When 7-year-old Sophie wrote to Australia's leading science agency and asked for a dragon, we knew it was time to step up our dragon R&D program.


A mythical generator: Could the fire in Smaug’s belly power a small city?

We’ve been doing science since 1926 and we’re quite proud of what we have achieved. We’ve put polymer banknotes in your wallet, insect repellent on your limbs and Wi-Fi in your devices. But we’ve missed something.

There are no dragons.

Over the past 87 odd years we have not been able to create a dragon or dragon eggs. We have sighted an eastern bearded dragon at one of our telescopes, observed dragonflies and even measured body temperatures of the mallee dragon. But our work has never ventured into dragons of the mythical, fire breathing variety.

And for this Australia, we are sorry.

This came to our attention today when we received the following letter:

Hello Lovely Scientist

My name is Sophie and I am 7 years old. My dad told me about the scientists at the CSIRO. Would it be possible if you can make a dragon for me. I would like it if you could but if you can’t thats fine. 

I would call it toothless if it was a girl and if it is a boy I would name it Stuart. 

I would keep it in my special green grass area where there are lots of space. I would feed it raw fish and I would put a collar on it. If it got hurt I would bandage it if it hurt himself. I would play with it every weekend when there is no school. 

Love from Sophie


Fanmail, with a call for dragon R&D.

Last week the Scientific American hypothesised whether dragon fire would be produced by flint, gas, or rocket fuel. We already do some research in alternative fuels, so perhaps dragon fuel is a good area for us to start accelerating our dragon R&D program. Hobbit fans would have observed the amount of fire in Smaug’s belly. But how much energy could it produce? Would dragon fuel be a low emissions option?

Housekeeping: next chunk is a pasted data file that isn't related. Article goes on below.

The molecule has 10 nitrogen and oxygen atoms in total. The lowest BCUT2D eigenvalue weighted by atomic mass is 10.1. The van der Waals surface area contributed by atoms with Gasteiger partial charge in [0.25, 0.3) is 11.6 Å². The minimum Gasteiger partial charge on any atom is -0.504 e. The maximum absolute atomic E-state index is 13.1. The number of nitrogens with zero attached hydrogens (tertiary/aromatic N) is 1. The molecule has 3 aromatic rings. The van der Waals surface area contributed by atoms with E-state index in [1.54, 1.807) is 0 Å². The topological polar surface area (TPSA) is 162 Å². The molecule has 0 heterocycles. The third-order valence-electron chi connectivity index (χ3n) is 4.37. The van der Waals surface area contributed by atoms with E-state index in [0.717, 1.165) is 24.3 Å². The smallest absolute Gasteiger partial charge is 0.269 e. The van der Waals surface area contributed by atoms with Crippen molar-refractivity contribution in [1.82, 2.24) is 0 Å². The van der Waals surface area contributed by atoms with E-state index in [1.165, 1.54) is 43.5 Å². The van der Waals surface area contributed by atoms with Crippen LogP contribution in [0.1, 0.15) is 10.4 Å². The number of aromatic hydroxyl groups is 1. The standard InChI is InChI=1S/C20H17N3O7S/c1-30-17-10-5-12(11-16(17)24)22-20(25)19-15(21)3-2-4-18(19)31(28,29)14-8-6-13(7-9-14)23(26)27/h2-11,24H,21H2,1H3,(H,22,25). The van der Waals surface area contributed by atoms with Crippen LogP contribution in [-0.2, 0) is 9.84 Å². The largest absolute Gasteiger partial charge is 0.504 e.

Thanks for the fuel for thought, Sophie. We’re looking into it. In the meantime, you can always admire the brood of Daenerys Targaryen.


Sophie’s dragon.


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UPDATE: We made Sophie a dragon. Really. Check it out in our latest post, Here be 3D printed dragons.


  1. This is not how dragons are made !

    This is how a new scientist is born at 7 years of age ! You have just planted a seed and this young Sophie will be one day, just maybe, that one who discovers one of the universe’s secrets to change our world !

    Keep seeding ! We sure need it !

  2. I have not read a reply this profound or satisfying, since the editor of the New York Sun posted “yes Virginia, there is a Santa Claus” in 1897. What we are willing to believe in defines us.

  3. Three cheers to the Aussie scientists who took Sophie’s letter and gave it serious consideration! What a wonderful story to run around the world!! Three cheers to Sophie’s parents for caring and educating her, and making her self confident and curious enough to write her letter. I am sitting in Boston, Massachusetts and smiling. Thank you!

  4. Here’s another thought from MA from the US–you already have an Aussie Ambassador to the UN with two young girls whose mom during her life was a feminist who championed women’s rights. Seems like you got a built-in opportunity from someone on the home front who would gladly support and help you further the idea of Sophie Centers.

  5. OK, CSIRO, don’t stop there. You have a golden opportunity right now, especially since the little girl said her friends want to become scientists. Mass produce Toothless and Stuart. Use the revenue to go into a scholarship fund for girls who want to study science. Make the face Black just like she asked. Ask Sophie to be a Youth Ambassador to the firm to encourage the study of science. Sponsor a science-fair. Why hope and wait that she will go into the field of science? Be more proactive with your role in a potential future scientist. I don’t know what the education system is in Australia in terms of whether or not it is free, co-sponsored, or out- of-pocket. Irrespective, the generated funds could really be beneficial for the study of alternative fuels. Think of the dialogue you could create with children and schools. What if you had CSIRO Centers in schools or Sophie Centers that serve as little research-think tanks where children play with things scientific that perhaps turn into another great idea? It matters not from where ideas originate, it is what we do with them that matters. Let’s not read about another apology.

    PS: A picture of an eastern bearded dragon and a mallee dragon would have been great. Nothing wrong with an educational moment. Now, I have to leave your website and look for something on what you are talking about (lost reader 🙁

    [BTW: I would have put $5 into the fund via the Internet. You’d be amazed at how much you could earn for such a worthy cause]

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